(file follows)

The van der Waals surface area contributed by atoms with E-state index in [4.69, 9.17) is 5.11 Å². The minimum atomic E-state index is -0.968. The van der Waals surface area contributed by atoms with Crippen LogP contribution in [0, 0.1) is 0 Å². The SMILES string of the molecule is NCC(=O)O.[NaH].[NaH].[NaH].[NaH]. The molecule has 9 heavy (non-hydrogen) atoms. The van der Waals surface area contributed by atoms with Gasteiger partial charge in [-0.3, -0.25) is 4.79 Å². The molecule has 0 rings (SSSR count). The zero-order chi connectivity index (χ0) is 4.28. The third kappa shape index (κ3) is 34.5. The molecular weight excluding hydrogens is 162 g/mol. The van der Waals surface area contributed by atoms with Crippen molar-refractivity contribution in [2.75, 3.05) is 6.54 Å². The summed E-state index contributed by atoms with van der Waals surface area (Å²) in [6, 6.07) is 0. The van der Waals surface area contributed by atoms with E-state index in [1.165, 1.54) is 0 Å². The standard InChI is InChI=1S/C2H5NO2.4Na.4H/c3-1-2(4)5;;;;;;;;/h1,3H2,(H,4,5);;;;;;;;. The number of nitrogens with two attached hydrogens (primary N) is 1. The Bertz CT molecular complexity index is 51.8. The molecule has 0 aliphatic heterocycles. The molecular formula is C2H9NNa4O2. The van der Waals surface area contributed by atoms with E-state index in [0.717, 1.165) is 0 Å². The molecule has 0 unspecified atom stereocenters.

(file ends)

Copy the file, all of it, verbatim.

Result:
The van der Waals surface area contributed by atoms with E-state index in [4.69, 9.17) is 5.11 Å². The minimum atomic E-state index is -0.968. The van der Waals surface area contributed by atoms with Crippen LogP contribution in [0, 0.1) is 0 Å². The SMILES string of the molecule is NCC(=O)O.[NaH].[NaH].[NaH].[NaH]. The molecule has 9 heavy (non-hydrogen) atoms. The van der Waals surface area contributed by atoms with Gasteiger partial charge in [-0.3, -0.25) is 4.79 Å². The molecule has 0 rings (SSSR count). The zero-order chi connectivity index (χ0) is 4.28. The third kappa shape index (κ3) is 34.5. The molecular weight excluding hydrogens is 162 g/mol. The van der Waals surface area contributed by atoms with Crippen molar-refractivity contribution in [2.75, 3.05) is 6.54 Å². The summed E-state index contributed by atoms with van der Waals surface area (Å²) in [6, 6.07) is 0. The van der Waals surface area contributed by atoms with E-state index in [1.165, 1.54) is 0 Å². The standard InChI is InChI=1S/C2H5NO2.4Na.4H/c3-1-2(4)5;;;;;;;;/h1,3H2,(H,4,5);;;;;;;;. The number of nitrogens with two attached hydrogens (primary N) is 1. The Bertz CT molecular complexity index is 51.8. The molecule has 0 aliphatic heterocycles. The molecular formula is C2H9NNa4O2. The van der Waals surface area contributed by atoms with E-state index in [0.717, 1.165) is 0 Å². The molecule has 0 unspecified atom stereocenters.